What to Do With Pussy (the Word, That Is) After Trump's Election

Alessandra DeCristofaro

Now that it has been plastered in headlines and debated on CNN, should women reclaim the vulgar term? Female humor writers prognosticate — and curse "the brief and terrible reign of 'vajayjay.'"

On Oct. 7, 2016, I sat slack-jawed, staring at the front page of The New York Times. That's how powerful the paper's international coverage of the crisis in … no, no. Just kidding. That was the day the headlines were dominated by those infamous audio tapes featuring then-GOP candidate Donald Trump as he detailed his unusually aggressive approach to flirtation. It also was the first time, to my knowledge, that the front page of the nation's most venerable news source printed two of George Carlin's Seven Dirty Words without asterisks: f— and tits! And those were just bread crumbs leading to everyone's favorite piece of witch's gingerbread house: paragraph five, containing the now immortal quote: "Grab 'em by the pussy."

As our nation sets out in search of a way to integrate the frequently coarse verbal tendencies of Mr. Trump into the traditionally polished category of "presidential" speech, it seems like a good time to confront another thorny question: Whither "pussy"?

Though it's no longer trending, by now every journalist and commenter over the age of 6 has used the word publicly. So has it joined the pantheon of formerly taboo terms — like dick and ballsack — that have been neutered by pop culture references and comedy punchlines? Or has it been lifted, by virtue of being our president-elect's preferred term for vagina, to a kind of nouveau elegance? Might women now want to reclaim the word from its previously smutty context for their own exclusionary use, the way some black Americans have reclaimed the N-word and LGBTQs have reclaimed queer? I decided to check in with a group of my fellow feminist humor writers to see where we, as a touchy and generally pissed-off group, are politically with pussy these days.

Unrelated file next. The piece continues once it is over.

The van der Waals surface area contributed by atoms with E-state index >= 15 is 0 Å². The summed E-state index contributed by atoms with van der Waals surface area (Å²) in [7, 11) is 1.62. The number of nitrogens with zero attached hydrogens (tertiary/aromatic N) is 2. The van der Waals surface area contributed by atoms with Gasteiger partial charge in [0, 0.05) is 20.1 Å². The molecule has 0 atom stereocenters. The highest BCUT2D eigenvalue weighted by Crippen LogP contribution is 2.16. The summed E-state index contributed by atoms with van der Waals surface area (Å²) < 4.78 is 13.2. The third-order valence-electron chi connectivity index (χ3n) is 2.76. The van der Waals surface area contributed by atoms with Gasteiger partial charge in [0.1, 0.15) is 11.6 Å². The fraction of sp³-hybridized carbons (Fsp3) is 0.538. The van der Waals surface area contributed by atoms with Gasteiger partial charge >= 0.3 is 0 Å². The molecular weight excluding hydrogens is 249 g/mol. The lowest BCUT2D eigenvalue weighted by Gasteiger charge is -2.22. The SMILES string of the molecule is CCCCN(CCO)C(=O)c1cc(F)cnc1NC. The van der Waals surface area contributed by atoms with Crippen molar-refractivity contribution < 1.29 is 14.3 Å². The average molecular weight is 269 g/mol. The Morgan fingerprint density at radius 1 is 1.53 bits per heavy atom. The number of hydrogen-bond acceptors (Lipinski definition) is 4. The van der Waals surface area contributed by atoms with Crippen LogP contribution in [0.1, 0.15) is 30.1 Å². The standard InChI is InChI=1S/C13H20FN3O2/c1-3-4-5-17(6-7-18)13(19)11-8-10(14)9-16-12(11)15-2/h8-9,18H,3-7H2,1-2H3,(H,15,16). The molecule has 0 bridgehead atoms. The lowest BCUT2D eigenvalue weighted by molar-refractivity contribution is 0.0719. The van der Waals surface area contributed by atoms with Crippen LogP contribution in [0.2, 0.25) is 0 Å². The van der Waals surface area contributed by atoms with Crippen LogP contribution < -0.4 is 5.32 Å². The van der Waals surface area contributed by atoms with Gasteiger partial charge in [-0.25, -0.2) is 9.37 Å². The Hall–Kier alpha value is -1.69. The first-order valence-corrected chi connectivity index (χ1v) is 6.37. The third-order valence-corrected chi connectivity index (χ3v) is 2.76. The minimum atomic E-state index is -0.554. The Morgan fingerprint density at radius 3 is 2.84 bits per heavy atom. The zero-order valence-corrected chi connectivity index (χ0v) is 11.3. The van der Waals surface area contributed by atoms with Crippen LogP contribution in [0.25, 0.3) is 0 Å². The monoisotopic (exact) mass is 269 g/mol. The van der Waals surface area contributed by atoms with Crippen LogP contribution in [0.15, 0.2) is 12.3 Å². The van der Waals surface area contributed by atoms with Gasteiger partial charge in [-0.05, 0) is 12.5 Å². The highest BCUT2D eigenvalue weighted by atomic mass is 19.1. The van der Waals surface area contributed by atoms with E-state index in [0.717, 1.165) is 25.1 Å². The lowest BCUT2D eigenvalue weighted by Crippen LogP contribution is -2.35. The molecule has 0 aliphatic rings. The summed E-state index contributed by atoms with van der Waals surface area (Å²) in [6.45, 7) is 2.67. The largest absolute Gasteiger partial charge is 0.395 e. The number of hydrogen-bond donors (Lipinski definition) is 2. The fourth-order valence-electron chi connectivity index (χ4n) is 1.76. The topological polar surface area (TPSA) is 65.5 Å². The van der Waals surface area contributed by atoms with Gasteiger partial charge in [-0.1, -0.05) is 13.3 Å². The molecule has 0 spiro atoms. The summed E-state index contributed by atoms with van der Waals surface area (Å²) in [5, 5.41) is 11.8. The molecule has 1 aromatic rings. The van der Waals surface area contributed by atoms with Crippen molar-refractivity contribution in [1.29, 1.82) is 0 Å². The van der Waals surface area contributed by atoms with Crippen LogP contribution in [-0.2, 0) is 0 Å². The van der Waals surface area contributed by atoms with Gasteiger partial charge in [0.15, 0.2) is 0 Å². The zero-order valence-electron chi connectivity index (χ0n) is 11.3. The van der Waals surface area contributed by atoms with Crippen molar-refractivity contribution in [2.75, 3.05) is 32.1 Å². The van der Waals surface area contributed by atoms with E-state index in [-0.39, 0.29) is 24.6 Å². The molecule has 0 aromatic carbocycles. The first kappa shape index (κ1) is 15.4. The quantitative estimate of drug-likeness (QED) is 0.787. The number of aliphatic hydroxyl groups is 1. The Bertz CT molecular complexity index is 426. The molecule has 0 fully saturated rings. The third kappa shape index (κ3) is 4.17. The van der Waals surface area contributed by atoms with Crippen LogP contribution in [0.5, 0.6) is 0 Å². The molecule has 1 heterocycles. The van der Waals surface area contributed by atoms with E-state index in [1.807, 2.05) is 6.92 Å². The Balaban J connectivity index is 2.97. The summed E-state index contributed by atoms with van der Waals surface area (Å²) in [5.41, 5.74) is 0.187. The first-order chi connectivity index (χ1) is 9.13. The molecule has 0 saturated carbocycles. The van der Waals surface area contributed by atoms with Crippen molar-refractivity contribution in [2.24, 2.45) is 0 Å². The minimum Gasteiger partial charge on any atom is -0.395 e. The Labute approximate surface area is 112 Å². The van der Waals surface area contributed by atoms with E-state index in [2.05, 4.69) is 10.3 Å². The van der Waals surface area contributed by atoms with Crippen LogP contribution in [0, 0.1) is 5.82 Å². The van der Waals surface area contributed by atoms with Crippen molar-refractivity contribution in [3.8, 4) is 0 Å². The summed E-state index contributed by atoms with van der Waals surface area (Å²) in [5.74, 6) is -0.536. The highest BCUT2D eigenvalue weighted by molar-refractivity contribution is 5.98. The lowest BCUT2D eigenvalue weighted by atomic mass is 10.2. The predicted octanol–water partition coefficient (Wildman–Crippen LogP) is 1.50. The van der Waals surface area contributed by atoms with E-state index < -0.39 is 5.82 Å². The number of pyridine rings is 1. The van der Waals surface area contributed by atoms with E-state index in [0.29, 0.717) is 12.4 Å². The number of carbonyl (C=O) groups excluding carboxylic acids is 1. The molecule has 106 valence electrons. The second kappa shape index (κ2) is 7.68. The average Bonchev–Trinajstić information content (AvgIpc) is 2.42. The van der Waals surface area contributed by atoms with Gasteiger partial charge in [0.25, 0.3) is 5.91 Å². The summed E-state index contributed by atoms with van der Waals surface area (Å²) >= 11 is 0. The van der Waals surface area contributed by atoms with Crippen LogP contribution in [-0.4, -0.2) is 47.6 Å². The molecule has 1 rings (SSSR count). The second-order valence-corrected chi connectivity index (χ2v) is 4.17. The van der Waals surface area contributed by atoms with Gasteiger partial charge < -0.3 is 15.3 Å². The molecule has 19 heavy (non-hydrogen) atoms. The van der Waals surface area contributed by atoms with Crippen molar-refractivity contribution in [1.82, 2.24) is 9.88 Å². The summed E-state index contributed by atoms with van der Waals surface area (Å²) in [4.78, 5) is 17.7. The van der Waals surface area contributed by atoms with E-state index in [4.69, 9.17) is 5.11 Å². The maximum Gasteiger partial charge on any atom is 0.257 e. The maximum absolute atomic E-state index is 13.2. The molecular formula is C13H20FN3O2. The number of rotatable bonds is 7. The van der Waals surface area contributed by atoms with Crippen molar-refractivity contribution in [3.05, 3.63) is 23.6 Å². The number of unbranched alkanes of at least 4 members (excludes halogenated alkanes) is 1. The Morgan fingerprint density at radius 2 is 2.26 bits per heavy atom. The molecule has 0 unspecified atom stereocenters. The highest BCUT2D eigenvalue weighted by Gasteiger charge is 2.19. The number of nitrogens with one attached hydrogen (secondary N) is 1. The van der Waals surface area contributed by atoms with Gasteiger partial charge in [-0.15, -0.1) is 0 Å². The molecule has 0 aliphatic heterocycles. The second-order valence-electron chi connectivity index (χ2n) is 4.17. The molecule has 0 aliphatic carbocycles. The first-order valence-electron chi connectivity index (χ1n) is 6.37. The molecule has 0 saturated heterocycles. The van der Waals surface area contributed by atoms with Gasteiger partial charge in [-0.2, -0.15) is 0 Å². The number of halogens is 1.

The very definition makes it a difficult word to embrace. Merriam-Webster gives its first meaning as "cat" and its second as "(vulgar) vulva"; the remaining two meanings are "full of pus" and "a wimp, a weak man."

Regarding the definition in focus here, "I'd always assumed the etymology was that a man mistook a cat for a vagina and raped it," says raconteur Sarah Thyre, co-host of the Crybabies podcast. Writer Caissie St. Onge believes pussy's anatomical meaning more likely "came about as a comparison between one warm, furry (independent, untrustworthy) thing and another."

Julieanne Smolinski, a writer and philanthropist who is on record as hating "the brief and terrible reign of 'vajayjay' as much as the next person," says she doesn't like using the word. "And I don't really know any women who do, even from a 'reclaim it' sense. Even when women use it in porn, they sound tentative and remorseful. It's just straight-up bad-sounding, both reminiscent of 'pus' and uncomfortably juvenile. It sort of lets men communicate that they like heterosexual sex but don't necessarily like women."

Stand-up comedian Eliza Skinner cautiously embraces the word, at least in her act. "I guess it feels like a scary, disruptive term, and if dudes are going to use it, I am definitely going to use it when I have a mic," she says. "I don't want to make my female audience uncomfortable, but I totally want to make my male audience uncomfortable. It seems like a novel experience for them." She keeps it to the stage, however: "I only use it theoretically, not personally, and not casually. I'm never going to tell my pals I'm going to the doctor to get my pussy checked."

Kera Bolonik, executive editor of Dame magazine, agrees that "it really does depend on context. [The word] almost always takes on a very different tone when a man is using it in public and can feel like a betrayal and worse." Comedian/producer Sue Kolinsky (Top Chef, Last Comic Standing) sums it up tidily. "Not a fan," she says. "I'm more of a hoo-ha kind of a girl."

Of course, the results of my extremely unofficial poll are not necessarily representative of the population at large. Though it remains to be seen whether the president-elect's favorite terminology now will make its way into the mainstream, it's probably safe to predict that its usage as an insult will endure — particularly in light of Mr. Trump's continuing complaints about his portrayal on Saturday Night Live, which offer Merriam-Webster the opportunity to print a picture of the 45th president of the United States next to the fourth dictionary definition of the word "pussy" as a legendary example.

St. Onge has another word for Trump. "I think he's a taint," she says. "Tender. Peculiarly haired. Not good for much."

This story first appeared in the 2016 Women in Entertainment Power 100 issue of The Hollywood Reporter magazine. To receive the magazine, click here to subscribe.

 

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